Upcycling with laser: From carbon scraps to multicoloured display


Carbon black is one of the oldest manufactured products. This materials’ atomic structure takes the form of a turbostratic structure meaning that each plane of the carbon layer can be rotated or shifted horizontally, a very different structure in comparison to the ordered, ABA stacking of carbon atom layers in graphite. Among the many properties of carbon black, its optoelectronic properties have attracted the attention of many researchers in recent times. Untreated carbon black exhibits semiconducting property which can be a result of electron tunneling, dielectric breakdown and internal field emission, capacitance and graphitic conduction (through-going chain).

Recent reports have linked the optical property of carbon black to the influence of the atmosphere or when carbon black is used as a precursor for the creation of fluorescing carbon nanoparticles (CNP)/nanocages (CNC) through laser assisted wet chemistry process. Despite such progress, more research is still required in this field.

In a recent publication, National University of Singapore researchers led by Dr. Sharon Xiaodai Lim and comprised of Prof. Chorng-Haur Sow, and Prof. Antonio H. Castro Neto in collaboration with Kae Lin Wong of the Universiti Tunku Abdul Rahman and Dr. Zheng Zhang of the Institute of Materials Research Engineering, A*Star in Singapore investigated formation of highly fluorescence recovered carbon black (rCB) empowered by spot annealing using a simple focused laser beam without the use of any solvent. The researchers were able to achieve micropatterns comprising of regions with different fluorescence colors following careful engineering control during the scanning focused laser treatment, for the first time ever. Their work is currently published in the research journal, Nano Research.

Compacted rCB powder was subjected to scanning focused laser spot annealing with the sample in ambient condition, or under controlled helium environment. After focused laser treatment with sample in ambient condition, the laser treated site was seen to have a blue appearance under bright field optical imaging and emitted blue, yellow and red color under specific color illumination.

The authors observed that under bright field imaging, rainbow color was observed from the surrounding sites. Interestingly, when a controlled potential was applied across the sample, fluorescence emission from the sample could easily be switched off. This attribute generally, proved that the presented simple process could add multiple functionalities to a material in a means that is both inexpensive and sustainable. Additionally, optoelectronic analysis of the treated recovered carbon black showed the greatest enhancement of photocurrent was under yellow light.

In summary, Dr. Lim and her colleagues reported for the first time a novel mono- and multicolored fluorescence displayed by dry recovered carbon black powder. This was achieved via a simple scanning focused laser assisted photothermal process. The observed rich and complex display of colors was attributed to; carbon infusion into metal oxide; presence of sulphur impurities in the recovered carbon black powder and light scattering from periodically arrange carbon nanoparticles. Altogether, a facile process, that is both inexpensive and sustainable, to add multiple functionalities was presented.

[youtube https://www.youtube.com/watch?v=pB5FylTNK0E&w=783&h=573]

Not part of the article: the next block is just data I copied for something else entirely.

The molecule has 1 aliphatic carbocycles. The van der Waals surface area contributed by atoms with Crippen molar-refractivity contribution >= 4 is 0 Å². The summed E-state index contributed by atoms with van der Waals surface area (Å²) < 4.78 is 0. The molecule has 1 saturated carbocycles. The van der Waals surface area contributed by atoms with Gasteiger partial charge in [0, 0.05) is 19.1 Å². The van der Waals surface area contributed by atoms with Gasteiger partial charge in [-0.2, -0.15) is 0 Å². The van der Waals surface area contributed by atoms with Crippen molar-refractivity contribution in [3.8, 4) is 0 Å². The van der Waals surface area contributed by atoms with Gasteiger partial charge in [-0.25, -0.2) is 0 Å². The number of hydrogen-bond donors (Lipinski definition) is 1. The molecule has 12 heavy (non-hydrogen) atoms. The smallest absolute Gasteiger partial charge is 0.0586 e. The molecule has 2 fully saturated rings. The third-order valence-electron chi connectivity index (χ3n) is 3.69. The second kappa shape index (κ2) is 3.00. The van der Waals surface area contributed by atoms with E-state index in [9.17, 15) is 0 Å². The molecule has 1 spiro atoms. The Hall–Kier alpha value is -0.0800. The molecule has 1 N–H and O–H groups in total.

About the author

Sow Chorng Haur
Professor, Department of Physics
Blk S12, Faculty of Science, 2 Science Drive 3
National University of Singapore
Singapore 117542
Tel: (65) 6516 2957, Fax: (65) 6777 6126
Email: [email protected]

CH Sow received the B.Sc. degree (1st Hon) in Physics from the National University of Singapore (NUS) in 1991. After spending two more years in NUS, he received the M.Sc. degree in Physics from NUS. He went on to The University of Chicago and completed his PhD degree in 1998. During the period in 1999-2000, he worked as a Postdoctoral Fellow at Bell Laboratory, Lucent Technologies. He returned to NUS in year 2001. He is now a Professor with the Department of Physics. He has authored and coauthored a number of papers in the field of nanoscience and nanomaterials.

About the author

Lim Xiaodai Sharon
Research Fellow, Department of Physics
Blk S12, Faculty of Science, 2 Science Drive 3
National University of Singapore
Singapore 117542
Tel: (65) 6516 1161
Email: [email protected]

Sharon Lim Xiaodai is currently a research fellow at the Nanomaterials Research Lab, National University of Singapore (NUS) where she investigates the use of carbon-based hybrid materials for green energy applications. She was awarded the NUS Graduate School for Integrative Sciences and Engineering for her doctoral studies and she completed it under the guidance of Professor Sow Chorng-Haur.

Her work is driven by her keen interest in understanding and functionalizing carbon-based materials such as graphene, graphene oxide, carbon nanotubes and carbon blacks for applications in optoelectronic devices and more recently for energy generation. Her work on carbon-based materials has captured the attention of the international scientific community and was highlighted on international scientific websites, including Nanowerk and Phys.org.

She enjoys engaging with young budding scientists and volunteers as a research mentor. Under her guidance, students have achieved both national and international recognition on various platforms.


Sharon Xiaodai Lim, Kae Lin Wong, Zheng Zhang, Antonio H. Castro Neto, Chorng-Haur Sow. Polychromic carbon black Laser galvanized multi-color fluorescence display. Nano Research, April 2019, Volume 12, Issue 4, page 733–740.

Go To Nano Research

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